Martland's music mixes minimalism and agitprop pretension; 'For Steve Martland, all stages of composition - production, reproduction and consumption - are as political as they are inextricably entwined,' read the liner notes to one of his CDs. 'His ideal: to make the world a better place.'. It makes a fitting curtain-raiser to Meltdown, the South Bank Centre's new composer-centred summer music series, which this year is hosted by Martland's musical mentor, and leader of the old Dutch new wave, Louis Andriessen.
Where last year's guest programmer, George Benjamin, offered what was virtually a short course in musical modernism, the affable Andriessen has simply seized the chance to invite a few friends round for a party. With friends like Peter Greenaway (with whom he is currently collaborating on an opera), Philip Glass (who brings his new live score to Cocteau's La Belle et La Bete) and Gavin Bryars (still dining out on the delayed success of Jesus' Blood), it all looks like being great fun, but what does it add up to? Sunday's opening marathon is typical - an eight-hour lucky dip in which quantities of energy, enthusiasm and endurance outweigh any enduring qualities in the music itself. Luckily, Andriessen himself is made of sterner stuff - his tough, sinewy, abrasive music, welded from a personal mix of Stranvinsky, jazz and minimalism, all put at the service of big issues like the nature of time and speed, and the boundaries of music and state. The highlight of the series should be the concluding concert performance of his Robert Wilson collaboration De Materie, a four-part theatre piece on ship-building, atomic theory, mysticism and Mondrian.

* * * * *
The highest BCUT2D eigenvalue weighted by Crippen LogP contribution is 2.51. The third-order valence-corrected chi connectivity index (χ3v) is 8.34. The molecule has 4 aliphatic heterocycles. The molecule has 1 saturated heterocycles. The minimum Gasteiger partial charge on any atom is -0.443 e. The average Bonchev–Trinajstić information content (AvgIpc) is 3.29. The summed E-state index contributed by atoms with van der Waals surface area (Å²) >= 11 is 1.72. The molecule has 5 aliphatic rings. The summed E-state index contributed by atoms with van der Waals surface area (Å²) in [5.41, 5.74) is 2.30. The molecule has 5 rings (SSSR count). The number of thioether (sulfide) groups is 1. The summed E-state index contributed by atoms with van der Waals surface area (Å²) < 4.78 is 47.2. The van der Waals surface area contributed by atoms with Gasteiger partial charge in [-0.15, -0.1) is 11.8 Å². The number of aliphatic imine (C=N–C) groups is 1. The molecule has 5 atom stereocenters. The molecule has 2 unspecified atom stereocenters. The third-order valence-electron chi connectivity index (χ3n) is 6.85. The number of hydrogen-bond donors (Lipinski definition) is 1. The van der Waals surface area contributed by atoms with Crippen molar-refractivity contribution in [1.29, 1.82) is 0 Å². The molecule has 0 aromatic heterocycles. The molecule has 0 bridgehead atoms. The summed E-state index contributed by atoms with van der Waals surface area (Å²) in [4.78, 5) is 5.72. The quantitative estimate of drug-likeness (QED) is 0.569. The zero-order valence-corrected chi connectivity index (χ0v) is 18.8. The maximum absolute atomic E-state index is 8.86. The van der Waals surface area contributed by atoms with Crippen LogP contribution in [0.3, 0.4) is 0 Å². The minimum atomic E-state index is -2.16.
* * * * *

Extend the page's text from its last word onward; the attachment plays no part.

Imaginary Opera: Saturday 10:30pm RFH. Meltdown continues to 3 Jul, South Bank Centre, SE1 (071-928.8800).
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